Good Reading : October 2017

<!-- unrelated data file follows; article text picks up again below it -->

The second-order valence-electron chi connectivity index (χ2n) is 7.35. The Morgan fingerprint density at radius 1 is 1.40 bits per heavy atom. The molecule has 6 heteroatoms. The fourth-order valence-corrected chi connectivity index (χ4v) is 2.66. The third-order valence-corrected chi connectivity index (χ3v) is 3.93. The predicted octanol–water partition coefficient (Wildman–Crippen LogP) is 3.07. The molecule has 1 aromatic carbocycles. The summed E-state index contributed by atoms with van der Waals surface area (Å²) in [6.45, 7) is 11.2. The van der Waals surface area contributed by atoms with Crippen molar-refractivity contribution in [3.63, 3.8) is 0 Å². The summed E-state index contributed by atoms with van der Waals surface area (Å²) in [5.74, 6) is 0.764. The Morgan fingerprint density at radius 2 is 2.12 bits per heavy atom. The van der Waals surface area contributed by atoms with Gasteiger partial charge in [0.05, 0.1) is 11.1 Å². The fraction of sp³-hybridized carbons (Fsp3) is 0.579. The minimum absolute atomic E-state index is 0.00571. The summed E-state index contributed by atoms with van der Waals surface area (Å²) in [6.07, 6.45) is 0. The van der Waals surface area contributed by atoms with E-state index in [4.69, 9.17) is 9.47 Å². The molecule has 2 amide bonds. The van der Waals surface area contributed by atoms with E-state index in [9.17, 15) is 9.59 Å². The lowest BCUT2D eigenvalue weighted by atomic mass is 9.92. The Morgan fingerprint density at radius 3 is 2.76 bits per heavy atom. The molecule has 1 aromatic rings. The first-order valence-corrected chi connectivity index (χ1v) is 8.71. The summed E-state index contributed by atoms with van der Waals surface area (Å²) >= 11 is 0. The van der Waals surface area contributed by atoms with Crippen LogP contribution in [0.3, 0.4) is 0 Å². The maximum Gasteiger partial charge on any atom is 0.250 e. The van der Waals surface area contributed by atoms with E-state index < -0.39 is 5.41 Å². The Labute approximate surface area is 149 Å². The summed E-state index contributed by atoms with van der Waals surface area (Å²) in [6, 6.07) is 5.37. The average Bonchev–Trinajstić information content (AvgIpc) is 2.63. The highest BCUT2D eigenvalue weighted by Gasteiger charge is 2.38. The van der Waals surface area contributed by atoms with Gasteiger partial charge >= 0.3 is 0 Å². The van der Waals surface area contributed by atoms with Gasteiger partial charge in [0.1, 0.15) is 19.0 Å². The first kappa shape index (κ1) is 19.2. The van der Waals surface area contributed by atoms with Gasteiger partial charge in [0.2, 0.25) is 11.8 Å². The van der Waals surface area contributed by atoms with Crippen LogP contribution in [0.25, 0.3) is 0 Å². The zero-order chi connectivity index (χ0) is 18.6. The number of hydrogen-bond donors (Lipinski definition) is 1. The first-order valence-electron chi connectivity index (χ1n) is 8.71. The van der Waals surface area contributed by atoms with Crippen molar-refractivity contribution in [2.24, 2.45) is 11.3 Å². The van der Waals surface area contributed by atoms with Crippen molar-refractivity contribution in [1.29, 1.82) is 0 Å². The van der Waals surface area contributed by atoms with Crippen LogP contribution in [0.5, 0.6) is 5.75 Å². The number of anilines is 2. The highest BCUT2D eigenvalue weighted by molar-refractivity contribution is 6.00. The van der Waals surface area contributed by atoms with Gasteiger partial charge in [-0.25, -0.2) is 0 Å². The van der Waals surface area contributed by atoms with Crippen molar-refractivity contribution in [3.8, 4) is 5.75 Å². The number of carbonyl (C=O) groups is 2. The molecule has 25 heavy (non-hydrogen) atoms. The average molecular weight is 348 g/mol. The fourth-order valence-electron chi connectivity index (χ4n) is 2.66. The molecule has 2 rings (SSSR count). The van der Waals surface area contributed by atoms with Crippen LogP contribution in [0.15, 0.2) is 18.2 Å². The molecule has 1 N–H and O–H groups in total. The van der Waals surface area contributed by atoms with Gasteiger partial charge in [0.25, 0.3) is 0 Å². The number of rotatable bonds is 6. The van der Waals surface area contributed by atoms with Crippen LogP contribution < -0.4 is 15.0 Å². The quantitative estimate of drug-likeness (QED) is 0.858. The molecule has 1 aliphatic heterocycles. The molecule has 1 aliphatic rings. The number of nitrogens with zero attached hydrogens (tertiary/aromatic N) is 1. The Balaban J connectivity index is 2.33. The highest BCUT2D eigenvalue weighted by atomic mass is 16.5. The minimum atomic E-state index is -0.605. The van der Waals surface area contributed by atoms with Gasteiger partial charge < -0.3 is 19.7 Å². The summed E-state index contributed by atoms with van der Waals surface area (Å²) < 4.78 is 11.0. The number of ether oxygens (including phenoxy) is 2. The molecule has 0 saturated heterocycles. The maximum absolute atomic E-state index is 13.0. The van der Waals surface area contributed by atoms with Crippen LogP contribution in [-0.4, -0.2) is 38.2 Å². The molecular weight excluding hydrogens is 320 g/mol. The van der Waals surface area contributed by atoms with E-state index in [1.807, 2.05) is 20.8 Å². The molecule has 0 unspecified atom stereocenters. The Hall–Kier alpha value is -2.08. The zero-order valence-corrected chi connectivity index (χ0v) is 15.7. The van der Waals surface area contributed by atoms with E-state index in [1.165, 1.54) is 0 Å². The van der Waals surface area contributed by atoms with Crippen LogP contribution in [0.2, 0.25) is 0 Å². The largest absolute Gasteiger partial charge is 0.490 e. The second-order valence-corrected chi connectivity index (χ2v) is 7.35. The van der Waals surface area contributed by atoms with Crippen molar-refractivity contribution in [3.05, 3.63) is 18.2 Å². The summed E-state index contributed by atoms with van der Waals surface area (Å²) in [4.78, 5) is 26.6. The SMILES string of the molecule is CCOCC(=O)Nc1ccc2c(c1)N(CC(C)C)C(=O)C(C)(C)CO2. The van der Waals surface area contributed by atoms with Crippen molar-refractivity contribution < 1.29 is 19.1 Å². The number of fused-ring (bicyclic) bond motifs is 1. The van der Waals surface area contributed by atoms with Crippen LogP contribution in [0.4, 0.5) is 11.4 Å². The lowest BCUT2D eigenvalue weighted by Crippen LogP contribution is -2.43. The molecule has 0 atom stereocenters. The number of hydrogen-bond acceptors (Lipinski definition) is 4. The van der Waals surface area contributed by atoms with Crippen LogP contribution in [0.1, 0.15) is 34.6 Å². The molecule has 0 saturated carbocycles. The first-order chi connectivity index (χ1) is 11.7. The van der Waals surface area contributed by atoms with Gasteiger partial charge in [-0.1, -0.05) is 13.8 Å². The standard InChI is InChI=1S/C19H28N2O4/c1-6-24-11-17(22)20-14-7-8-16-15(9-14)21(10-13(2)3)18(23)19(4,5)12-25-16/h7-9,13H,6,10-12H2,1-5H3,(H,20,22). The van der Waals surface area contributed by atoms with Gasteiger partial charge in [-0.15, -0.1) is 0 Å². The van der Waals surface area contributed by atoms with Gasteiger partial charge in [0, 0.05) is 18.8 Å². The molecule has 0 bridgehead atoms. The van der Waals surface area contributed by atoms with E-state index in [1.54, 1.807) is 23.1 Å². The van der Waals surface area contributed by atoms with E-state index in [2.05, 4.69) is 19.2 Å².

GOOD READING OCTOBER 2017 25 Spot light on crime gr The Ngaio Marsh Award IS PRESENTED EACH YEAR IN NEW ZEALAND TO RECOGNISE THE BEST IN CRIME FICTION AND THRILLERS HERE ARE THE RECENT WINNERS Many of the characters in the ‘Rowland Sinclair Mysteries’ are based on real people, but are any of the happenings in A Dangerous Language inspired by actual events? Yes. Many of the happenings in A Dangerous Language are inspired by actual events. The mystery of the Pyjama Girl gripped Australia in late 1934 and the years that followed. Her body was preserved and displayed in the hope of identifying her. The Great Air Race finished in Melbourne in 1934 and was won by a red de Havilland Comet called Grosvenor House. Egon Kisch did come to Australia on the Strathaird; h e did jump from the ship and break his leg, and he was made to sit the dictation test we know as the White Australia Policy. Robert Menzies was the Attorney General who made it his mission to keep Kisch off Australian soil. The Duke of Gloucester did make a royal visit and dedicate Melbourne’s Shrine of Remembrance on Armistice Day. Why do you include snippets of real news articles from the 1930s in the ‘Rowland Sinclair Mysteries’? Originally I did it to show readers that the most unbelievable parts of my story were not the bits I’d made up. Historical fact is often stranger than fiction. Now I do it because readers seem to like them. I find the extracts after I’ve completed the manuscr ipt, so the process is, I suppose, a kind of reality check, to make sure that the events of each chapter ring historically true by finding a newspaper article that relates. How does living on a farm in the Snowy Mountains affect your writing? Aside from my dogs and three cats there is no-one around to care that I spend the day sitting cross-legged in bed, writing in my pyjamas while watching old British cr ime shows on television, such as Midsomer Murders, Foyle’s War and, occasionally, Game of Thrones. We’re a little out of town so it’s generally not convenient for people to drop in. In many ways, it feels separated from the world here. Perhaps that’s what makes it easy for me to connect with other worlds. You once said: ‘Perhaps a legal career is a natural precursor to writing fiction.’ In what way? The law is a storytelling profession. It works on narratives, conflict and champions. There are truths to be unearthed and great overarching causes. And, of course, justice to be served – theoretically. Most importantly, being a lawyer teaches you that facts are a matter of perspective, that a well-told plausible fiction can be more seductive than hard facts, that people often make decisions on emotion and whim and without logic, and that every decision has unforeseen consequences. With respect to technique, the law trains you to write quickly and logically and to choose words precisely the first time, which is a very useful skill for a wr iter. A Dangerous Language by Sulari Gentill is published by Pantera Press, rrp $29.99.